What comes to your mind when someone says “intercultural communication”?

For the uninitiated, the first image that comes to mind might be two people shouting at one another in languages the other does not understand. Have you ever seen an American tourist abroad not get what they want and raise their voice as if a higher volume might result in a clearer understanding of their demands despite linguistic obstacles? “WHERE (PAUSE) IS (PAUSE) THE (PAUSE) TRAIN STATION?!” Or perhaps let’s hark back further to the colonization of North America, when the pilgrims, according to a much-disputed legend, may have shared corn and mutual well wishes with the Native Americans in a meal that was later dubbed Thanksgiving. Or, if you are a political science buff, you might remember this special moment in intercultural communications: French President Jacques Chirac publicly telling the newest member states of the European Union to “shut up” when they voiced their support for the US invasion of Iraq in 2003. Finally, in the business world, there are a plethora of company recruitment advertisements that show people of different ages and ethnicities looking happy to work with one another. These images convey a message: “Hey, we get this intercultural thing. We’re on board!”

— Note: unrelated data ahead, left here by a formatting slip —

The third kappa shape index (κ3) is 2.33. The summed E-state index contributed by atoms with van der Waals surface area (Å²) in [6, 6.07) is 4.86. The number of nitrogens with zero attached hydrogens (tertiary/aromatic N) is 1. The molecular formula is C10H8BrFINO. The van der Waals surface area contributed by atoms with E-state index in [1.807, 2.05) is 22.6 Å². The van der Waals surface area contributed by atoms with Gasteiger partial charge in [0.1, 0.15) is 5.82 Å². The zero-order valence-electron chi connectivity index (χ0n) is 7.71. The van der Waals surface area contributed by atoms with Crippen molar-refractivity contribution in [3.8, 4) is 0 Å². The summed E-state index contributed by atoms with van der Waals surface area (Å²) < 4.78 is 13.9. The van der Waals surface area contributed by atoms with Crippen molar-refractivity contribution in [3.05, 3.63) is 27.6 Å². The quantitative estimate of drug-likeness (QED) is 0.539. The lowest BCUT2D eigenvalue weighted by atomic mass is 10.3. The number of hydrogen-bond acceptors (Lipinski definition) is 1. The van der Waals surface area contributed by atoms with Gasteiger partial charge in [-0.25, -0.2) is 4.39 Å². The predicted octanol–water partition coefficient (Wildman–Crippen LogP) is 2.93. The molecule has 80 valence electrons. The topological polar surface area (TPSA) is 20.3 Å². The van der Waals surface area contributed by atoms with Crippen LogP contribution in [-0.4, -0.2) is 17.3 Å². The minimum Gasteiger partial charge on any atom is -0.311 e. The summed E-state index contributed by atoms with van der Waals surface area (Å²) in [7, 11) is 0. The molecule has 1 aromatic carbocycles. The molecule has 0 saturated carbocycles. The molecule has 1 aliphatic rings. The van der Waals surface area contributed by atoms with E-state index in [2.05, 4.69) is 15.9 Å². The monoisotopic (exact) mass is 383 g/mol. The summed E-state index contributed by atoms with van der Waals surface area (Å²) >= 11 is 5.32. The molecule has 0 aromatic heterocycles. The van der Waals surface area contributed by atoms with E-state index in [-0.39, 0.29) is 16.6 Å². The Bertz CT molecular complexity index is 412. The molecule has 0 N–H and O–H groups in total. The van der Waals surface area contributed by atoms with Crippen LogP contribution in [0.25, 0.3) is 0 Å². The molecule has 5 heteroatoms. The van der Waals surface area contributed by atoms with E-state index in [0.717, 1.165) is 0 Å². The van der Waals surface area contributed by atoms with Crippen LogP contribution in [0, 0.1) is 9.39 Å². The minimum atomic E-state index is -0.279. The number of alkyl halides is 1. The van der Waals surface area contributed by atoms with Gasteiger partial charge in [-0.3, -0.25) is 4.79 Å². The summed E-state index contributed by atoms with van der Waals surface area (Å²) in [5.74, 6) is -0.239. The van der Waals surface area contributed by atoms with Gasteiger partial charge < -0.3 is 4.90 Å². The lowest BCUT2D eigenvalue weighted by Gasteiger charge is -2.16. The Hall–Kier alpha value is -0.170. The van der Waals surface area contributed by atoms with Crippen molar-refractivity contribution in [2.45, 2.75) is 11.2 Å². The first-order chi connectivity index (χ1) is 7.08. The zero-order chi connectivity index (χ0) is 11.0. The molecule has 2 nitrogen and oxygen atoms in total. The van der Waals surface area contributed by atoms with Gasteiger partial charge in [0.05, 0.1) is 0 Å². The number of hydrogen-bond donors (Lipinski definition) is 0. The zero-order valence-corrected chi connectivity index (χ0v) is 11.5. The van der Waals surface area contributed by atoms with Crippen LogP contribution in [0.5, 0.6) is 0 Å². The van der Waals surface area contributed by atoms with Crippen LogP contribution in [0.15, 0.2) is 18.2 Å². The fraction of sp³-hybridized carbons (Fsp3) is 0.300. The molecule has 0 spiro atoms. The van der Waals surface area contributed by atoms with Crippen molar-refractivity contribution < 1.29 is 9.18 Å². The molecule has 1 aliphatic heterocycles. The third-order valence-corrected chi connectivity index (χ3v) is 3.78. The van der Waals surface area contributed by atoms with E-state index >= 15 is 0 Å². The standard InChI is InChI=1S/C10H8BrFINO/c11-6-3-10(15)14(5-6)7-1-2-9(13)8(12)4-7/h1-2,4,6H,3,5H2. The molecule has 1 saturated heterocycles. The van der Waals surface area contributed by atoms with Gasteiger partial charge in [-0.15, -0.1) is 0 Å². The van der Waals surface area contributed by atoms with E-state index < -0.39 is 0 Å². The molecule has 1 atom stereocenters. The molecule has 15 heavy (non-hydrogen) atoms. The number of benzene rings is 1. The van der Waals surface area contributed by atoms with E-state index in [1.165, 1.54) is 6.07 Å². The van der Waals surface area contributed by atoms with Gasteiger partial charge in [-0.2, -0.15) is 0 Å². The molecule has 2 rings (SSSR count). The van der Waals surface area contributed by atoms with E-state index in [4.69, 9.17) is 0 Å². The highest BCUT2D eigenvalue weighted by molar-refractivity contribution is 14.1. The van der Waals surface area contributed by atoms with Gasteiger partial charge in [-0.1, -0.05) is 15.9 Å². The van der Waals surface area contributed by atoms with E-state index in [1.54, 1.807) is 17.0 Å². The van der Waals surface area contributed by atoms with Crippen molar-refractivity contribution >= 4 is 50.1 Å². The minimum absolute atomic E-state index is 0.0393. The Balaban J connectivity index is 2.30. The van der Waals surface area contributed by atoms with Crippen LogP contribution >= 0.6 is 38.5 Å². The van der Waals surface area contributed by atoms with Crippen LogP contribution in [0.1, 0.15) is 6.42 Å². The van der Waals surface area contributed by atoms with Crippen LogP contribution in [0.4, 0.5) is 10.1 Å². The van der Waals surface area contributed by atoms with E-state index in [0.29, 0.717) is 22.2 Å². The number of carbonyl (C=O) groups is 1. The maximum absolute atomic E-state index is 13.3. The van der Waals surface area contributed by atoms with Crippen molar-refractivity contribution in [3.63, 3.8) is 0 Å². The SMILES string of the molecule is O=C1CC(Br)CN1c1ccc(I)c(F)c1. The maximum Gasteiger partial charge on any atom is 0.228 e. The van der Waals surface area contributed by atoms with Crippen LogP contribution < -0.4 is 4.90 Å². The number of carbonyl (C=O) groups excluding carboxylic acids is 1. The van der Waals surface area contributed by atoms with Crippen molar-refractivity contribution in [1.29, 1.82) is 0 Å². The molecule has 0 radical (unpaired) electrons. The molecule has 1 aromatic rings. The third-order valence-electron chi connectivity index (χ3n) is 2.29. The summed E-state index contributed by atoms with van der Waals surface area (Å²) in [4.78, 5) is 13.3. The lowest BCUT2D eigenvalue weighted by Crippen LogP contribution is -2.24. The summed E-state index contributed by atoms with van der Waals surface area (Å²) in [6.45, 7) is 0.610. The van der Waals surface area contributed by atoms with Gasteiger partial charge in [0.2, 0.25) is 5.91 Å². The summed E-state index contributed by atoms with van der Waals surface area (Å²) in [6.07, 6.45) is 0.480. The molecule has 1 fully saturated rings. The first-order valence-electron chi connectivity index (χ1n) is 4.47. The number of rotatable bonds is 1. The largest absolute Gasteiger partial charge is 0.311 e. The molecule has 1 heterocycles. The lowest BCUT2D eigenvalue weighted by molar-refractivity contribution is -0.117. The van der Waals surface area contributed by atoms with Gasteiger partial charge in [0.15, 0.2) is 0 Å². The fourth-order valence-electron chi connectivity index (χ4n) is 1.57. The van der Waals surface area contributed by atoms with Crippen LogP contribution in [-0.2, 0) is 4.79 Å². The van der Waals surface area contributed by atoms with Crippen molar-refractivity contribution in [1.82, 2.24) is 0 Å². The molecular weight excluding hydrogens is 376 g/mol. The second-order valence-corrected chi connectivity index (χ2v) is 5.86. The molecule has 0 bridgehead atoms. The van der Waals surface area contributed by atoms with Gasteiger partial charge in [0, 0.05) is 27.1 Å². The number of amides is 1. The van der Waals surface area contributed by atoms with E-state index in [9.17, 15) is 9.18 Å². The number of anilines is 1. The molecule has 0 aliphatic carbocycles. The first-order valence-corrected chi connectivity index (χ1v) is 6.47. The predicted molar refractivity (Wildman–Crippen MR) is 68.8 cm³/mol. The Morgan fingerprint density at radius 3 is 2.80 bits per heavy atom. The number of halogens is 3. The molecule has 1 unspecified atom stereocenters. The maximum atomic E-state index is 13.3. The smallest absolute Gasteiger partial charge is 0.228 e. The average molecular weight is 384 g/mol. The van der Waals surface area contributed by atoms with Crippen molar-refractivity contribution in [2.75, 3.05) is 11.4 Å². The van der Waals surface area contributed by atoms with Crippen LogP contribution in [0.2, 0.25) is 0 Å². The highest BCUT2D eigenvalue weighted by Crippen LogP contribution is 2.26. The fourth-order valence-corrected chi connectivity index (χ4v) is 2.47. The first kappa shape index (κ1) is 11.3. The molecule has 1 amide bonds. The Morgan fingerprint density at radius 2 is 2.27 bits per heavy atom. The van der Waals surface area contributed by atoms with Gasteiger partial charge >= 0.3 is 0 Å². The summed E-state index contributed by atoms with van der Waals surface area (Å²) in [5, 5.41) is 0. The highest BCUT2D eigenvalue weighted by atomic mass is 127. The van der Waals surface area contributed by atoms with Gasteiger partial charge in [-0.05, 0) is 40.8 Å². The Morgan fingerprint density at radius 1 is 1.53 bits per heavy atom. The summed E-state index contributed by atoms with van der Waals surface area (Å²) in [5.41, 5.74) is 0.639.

Figure 1.1: Did a moment of intercultural communication take place at the “first Thanksgiving”?

The First Thanksgiving (1915), by Jean Leon Gerome Ferris. Public domain image via Wikimedia Commons.

But if you dig deeper, what does intercultural communication mean? And how did it become so important, academically and professionally? The answer to the second question will greatly illuminate the first.